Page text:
Say: Choose one of the fruits from Galatians 5:22-23 and tell how it enhances friendship.

    • God and I Are Friends – Point out that teenagers each are capable of loving like Jesus once they let Jesus live in them. Give kids each a Bible and have them look up John 15:12-16.

      Say: One at a time read aloud John 15:12-16 with your name inserted for every “you “he” and “his and Jesus’ name inserted for every “I” and “me.” If your group is large have kids read the passages to each other in small groups.

    • A Web of Friendship – Say: Now let’s demonstrate our love for each other with a fun activity. Have kids form a circle.

      Hold up a ball of yarn and say: I’ll throw this ball of yarn to someone who’s been a friend to me during this retreat and tell how he or she has been a friend. That person will then throw the yarn to someone who’s been a friend and tell how. We’ll continue throwing the yarn until we’re all connected in a web of friendship. Monitor the process and watch for kids who may not be getting the ball as often as others. Toss to them when your turns come.

      Ask: How is this ball like friendship? Like group closeness? Have kids each cut a piece of yarn to keep as a reminder of their unity with the group.

      Sharing With Friends:
      After a brief stretch break have kids arrange the chairs in twos. Direct kids and adult leaders each to sit in one of the chairs across from a person of their choice. Place a “Share Deck” on the floor between each pair.

      Say: Between you is a deck of cards. On “go turn the top card over and complete the statement. Talk as long as you want on that topic and then put it at the bottom of the stack and turn over another.

      After five minutes have kids find new partners and repeat the process. After another five minutes call everyone together and ask: How is this like making friends? What new things did you learn about one of your partners? What did you enjoy about this experience?

    • Cabin Devotions: Friends Forever
      As kids settle into their beds invite them each to share a problem they have with a friendship and how they think God wants them to solve it. Don’t allow anyone to share a problem without a possible solution. Discourage kids from using names. Encourage kids to read Proverbs 17:17 and Romans 12:9-21 for solution ideas.

    Sunday

    Closing Worship

    Have kids bring their plants to the closing worship. When everyone has arrived ask: How has the seed changed since you planted it? How do these changes parallel friendship? What dangers did your plant encounter? How do these dangers parallel friendship?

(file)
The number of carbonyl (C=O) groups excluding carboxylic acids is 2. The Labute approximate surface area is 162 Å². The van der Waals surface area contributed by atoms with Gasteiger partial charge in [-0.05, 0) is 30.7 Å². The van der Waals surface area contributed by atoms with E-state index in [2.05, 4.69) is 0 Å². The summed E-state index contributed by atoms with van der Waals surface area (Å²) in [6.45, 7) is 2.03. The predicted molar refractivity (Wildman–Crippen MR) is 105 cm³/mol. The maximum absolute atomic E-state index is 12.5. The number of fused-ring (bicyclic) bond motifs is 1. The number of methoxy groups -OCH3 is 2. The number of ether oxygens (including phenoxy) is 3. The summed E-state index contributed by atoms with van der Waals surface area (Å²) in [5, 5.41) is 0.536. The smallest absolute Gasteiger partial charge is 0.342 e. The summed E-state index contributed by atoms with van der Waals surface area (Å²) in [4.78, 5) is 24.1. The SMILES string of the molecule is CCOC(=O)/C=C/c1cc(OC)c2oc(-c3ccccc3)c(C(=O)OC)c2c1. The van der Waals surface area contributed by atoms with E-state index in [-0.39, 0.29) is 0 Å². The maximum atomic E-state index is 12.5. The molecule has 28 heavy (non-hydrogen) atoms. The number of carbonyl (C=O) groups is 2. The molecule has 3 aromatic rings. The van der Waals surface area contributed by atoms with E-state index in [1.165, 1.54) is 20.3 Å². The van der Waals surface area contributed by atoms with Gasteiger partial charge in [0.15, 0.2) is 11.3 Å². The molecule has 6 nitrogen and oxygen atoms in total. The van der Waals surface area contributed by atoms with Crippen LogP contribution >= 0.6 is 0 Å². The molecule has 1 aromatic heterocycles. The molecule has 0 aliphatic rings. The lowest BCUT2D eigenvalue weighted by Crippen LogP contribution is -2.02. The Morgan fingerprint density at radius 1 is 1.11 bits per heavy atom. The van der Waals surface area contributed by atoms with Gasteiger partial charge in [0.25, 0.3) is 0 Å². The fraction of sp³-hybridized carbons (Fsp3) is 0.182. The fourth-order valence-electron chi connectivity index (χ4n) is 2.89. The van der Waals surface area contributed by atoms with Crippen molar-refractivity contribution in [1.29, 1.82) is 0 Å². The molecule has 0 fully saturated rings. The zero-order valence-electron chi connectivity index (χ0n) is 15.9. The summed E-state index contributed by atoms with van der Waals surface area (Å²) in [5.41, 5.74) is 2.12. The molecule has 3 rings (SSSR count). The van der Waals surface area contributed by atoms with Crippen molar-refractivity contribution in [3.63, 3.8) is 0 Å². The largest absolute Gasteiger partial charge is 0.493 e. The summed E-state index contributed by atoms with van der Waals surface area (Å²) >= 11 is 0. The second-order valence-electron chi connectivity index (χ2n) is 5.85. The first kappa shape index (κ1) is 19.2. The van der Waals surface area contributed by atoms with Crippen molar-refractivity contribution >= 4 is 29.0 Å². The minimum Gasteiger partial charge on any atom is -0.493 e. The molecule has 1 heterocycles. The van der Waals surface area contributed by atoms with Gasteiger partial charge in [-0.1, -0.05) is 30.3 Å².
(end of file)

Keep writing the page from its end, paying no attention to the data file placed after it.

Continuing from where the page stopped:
Give kids each a permanent marker. Have kids each write a friendship verse such as Proverbs 17:17 on their plant’s cup.

    Say: Every time you see your plant compare it with your friendships and think about how you’re nurturing them. Challenge kids to recite Psalm 119:63 from memory.

    Say: Just as you plan to take steps toward closeness in your personal friendships take steps to make this group a closer and more friendly one. Give kids each a 3X5 card and a pencil. Have them each write their name on their card. Collect the cards shuffle them and redistribute them to the group.

    Take the group outside and say: Find an organic item such as a leaf or a flower that represents something you admire about the person named on your card. For example if your person is an encourager you might find a branch to show how the person “supports” others in the group.

    Tell kids not to damage any living plants while gathering their items. After five minutes call everyone together and have kids each share their item with the group.

    Say: We all bring special qualities to the group that together make up a unified living organism-the church.

    Close with prayer asking God to equip kids to grow a close group.

    Retreat Schedule
    Friday
    8 p.m. Session 1: Plant Your Friendship Garden
    9:30 p.m. Welcome and Rule Reminders
    10 p.m. Trust Games
    11 p.m. Cabin Devotions: Friendship-Planting

    Saturday
    8 a.m. Breakfast
    8:30 a.m. Sealed Orders
    9 a.m. Session 2: Friendship Fertilizing
    10:15 a.m. Friend Demonstrations
    Noon Lunch
    1 p.m. Session 3: Bug Treatments and Weed-Whacking
    3 p.m. Free Time
    5 p.m. Clean Up for Supper
    6 p.m. Supper
    7 p.m. Session 4: Harvesting the Fruits
    8:30 p.m. Sharing With Friends
    10 p.m. Cabin Devotions: Friends Forever

    Sunday
    8 a.m. Breakfast
    8:30 a.m. Closing Worship
    9:30 a.m. Hit the Road!